The Salon Style Hang

Faces in the Crowd,  2017.

Faces in the Crowd, 2017.

The current exhibition, Faces in the Crowd, is composed of a selection of the newest collection of Polk Museum of Art at Florida Southern College’s latest acquisitions of figurative American art. In order to display many of the works, our curatorial team chose to use the salon style hang.  You may have seen this method in homes, galleries, and museums. Obviously, it allows one to utilize more of the wall space, so from a functional standpoint the reasoning behind this choice in today's world is quite obvious: it allows more art.  But what is the origin of this method? 

The “Salon-Style Hang” is a method of hanging and displaying paintings that originated in 1667 with the beginning of the annual Royal Academy salon in Paris. The major entertainment events of the year, salons were juried showcases exhibiting the best of the best work of the year, by both students studying in the Royal Academy and by established masters. Because so many works were to be crammed into the exhibitions, walls were hung floor-to-ceiling with paintings on many scales and of many different genres. Usually the largest paintings with the grandest subject matter (history and religion) were hung highest on the wall, while more intimately-scaled work like still lifes were hung at eye-level or below.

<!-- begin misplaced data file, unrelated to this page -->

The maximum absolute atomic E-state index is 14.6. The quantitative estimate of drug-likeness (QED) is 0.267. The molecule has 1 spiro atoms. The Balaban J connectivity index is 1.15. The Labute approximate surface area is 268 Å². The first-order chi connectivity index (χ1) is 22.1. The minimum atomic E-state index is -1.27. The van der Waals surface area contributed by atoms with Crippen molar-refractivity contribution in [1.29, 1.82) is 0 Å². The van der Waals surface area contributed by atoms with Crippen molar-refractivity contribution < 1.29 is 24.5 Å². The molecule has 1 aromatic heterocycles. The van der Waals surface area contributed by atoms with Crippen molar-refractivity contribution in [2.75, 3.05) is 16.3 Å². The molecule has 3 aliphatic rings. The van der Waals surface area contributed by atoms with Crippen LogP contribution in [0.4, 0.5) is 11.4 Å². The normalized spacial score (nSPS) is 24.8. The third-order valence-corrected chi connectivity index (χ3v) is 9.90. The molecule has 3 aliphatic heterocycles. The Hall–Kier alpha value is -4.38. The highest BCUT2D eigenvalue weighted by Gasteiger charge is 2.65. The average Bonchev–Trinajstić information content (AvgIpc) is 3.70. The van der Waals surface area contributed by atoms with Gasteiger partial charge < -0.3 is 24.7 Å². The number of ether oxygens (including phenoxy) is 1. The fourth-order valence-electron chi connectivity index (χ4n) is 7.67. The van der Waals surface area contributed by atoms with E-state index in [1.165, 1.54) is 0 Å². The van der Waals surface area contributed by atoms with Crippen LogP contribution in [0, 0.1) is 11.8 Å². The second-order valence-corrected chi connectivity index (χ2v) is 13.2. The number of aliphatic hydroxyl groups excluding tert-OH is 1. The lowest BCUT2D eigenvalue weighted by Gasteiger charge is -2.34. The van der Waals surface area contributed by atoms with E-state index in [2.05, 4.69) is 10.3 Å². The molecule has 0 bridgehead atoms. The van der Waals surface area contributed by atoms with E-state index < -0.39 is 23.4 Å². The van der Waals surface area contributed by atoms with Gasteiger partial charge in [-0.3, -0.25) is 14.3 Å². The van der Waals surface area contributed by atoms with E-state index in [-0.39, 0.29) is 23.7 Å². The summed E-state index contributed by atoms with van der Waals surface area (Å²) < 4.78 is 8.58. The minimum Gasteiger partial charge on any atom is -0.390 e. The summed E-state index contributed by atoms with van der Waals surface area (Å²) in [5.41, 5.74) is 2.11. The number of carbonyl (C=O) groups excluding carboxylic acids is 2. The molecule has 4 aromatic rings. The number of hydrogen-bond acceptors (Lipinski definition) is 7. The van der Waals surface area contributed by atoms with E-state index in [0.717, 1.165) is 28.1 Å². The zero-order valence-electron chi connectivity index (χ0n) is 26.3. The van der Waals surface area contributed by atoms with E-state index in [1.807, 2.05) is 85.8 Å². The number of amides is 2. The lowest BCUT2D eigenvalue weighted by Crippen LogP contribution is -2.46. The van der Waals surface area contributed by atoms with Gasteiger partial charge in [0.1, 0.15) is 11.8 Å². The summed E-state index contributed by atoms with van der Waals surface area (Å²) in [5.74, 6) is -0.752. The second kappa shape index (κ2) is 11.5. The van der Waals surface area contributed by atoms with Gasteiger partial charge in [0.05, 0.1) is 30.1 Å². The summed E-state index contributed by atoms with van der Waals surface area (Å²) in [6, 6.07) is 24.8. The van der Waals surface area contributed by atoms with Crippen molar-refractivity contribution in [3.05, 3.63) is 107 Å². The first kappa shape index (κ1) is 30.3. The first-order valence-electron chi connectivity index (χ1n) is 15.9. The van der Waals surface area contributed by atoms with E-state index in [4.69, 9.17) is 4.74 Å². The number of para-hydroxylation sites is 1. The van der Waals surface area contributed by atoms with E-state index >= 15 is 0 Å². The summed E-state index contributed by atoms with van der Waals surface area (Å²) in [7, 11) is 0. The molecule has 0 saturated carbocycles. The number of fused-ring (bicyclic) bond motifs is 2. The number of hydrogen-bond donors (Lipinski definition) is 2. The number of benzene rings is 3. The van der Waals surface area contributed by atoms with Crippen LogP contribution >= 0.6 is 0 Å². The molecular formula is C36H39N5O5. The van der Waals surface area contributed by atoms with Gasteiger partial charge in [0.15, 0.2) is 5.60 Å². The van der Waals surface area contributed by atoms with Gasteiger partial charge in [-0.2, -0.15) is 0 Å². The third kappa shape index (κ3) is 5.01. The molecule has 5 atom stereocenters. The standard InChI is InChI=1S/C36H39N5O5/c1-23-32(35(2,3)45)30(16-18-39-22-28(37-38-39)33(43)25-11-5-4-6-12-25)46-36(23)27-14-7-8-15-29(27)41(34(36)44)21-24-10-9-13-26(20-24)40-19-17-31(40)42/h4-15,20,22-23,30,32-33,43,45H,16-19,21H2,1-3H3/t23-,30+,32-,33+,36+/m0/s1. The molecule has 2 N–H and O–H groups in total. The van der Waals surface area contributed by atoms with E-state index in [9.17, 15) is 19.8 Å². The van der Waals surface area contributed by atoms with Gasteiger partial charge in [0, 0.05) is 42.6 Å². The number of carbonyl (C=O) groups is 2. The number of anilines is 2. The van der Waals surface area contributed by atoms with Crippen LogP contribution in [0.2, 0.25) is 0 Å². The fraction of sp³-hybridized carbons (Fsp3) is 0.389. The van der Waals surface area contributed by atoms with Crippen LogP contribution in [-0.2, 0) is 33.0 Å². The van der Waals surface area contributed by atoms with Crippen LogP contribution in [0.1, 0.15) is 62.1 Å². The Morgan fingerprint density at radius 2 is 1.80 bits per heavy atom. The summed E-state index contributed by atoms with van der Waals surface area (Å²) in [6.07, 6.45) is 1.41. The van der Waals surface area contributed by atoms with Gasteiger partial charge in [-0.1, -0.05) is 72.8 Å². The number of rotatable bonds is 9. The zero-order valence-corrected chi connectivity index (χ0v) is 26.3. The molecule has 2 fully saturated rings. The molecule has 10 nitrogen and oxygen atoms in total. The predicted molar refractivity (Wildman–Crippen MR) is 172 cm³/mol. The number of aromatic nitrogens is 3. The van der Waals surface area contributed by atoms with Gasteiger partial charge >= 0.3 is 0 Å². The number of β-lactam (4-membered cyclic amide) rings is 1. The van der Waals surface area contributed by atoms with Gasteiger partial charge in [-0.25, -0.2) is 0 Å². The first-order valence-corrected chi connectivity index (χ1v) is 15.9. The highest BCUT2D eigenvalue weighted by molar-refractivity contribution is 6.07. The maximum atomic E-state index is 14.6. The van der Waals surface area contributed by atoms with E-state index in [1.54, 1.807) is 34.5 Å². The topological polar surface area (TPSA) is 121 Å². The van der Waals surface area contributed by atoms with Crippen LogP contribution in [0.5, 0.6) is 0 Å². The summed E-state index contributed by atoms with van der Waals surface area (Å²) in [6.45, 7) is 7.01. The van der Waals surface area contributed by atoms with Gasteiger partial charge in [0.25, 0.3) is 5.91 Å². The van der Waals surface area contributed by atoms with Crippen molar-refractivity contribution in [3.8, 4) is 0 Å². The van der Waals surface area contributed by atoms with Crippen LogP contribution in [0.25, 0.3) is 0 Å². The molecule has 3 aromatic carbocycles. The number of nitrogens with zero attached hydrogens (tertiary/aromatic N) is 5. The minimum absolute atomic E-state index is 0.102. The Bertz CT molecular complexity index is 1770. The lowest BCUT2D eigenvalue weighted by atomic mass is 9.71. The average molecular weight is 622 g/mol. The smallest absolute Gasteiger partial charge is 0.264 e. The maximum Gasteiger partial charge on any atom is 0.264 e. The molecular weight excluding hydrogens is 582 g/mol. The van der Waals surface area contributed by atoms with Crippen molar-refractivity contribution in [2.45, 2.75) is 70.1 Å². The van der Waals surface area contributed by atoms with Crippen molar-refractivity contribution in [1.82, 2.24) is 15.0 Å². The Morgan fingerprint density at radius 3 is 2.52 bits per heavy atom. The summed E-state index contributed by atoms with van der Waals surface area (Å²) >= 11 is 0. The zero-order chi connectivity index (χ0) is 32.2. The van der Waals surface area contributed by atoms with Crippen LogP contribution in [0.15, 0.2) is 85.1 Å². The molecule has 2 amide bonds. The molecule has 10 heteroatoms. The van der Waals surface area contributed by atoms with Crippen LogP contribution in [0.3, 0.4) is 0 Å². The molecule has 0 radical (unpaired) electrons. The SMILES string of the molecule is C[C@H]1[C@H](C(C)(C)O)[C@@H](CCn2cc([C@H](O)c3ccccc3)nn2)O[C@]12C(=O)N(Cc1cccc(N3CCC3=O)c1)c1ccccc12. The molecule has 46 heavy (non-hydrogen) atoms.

Controlled by the ruling class but attended by all, the content of the earliest salons was often tied thematically to the propagandistic intentions of the monarchy, hoping to use the selected works to send messages subtly (or not so subtly) to the people of France.  Eventually, by the 19th century, the salons became the sites of exciting artistic controversies, as established artists began daringly to break free of conventions, working subversively from within to break the rules of traditional academic instruction.

Our intentions with our own 21st salon-style hang are decidedly more innocent. Here, we create a “crowd” of paintings to showcase side-by-side-by-side the ethnic, gender, social, and stylistic diversity of our own painted “faces in the crowd.”  Just as no two people are the same, our juxtapositions — hung in this old-fashioned manner — seek to highlight the vastness of American figuration and that no two paintings or painted figures are exactly the same either.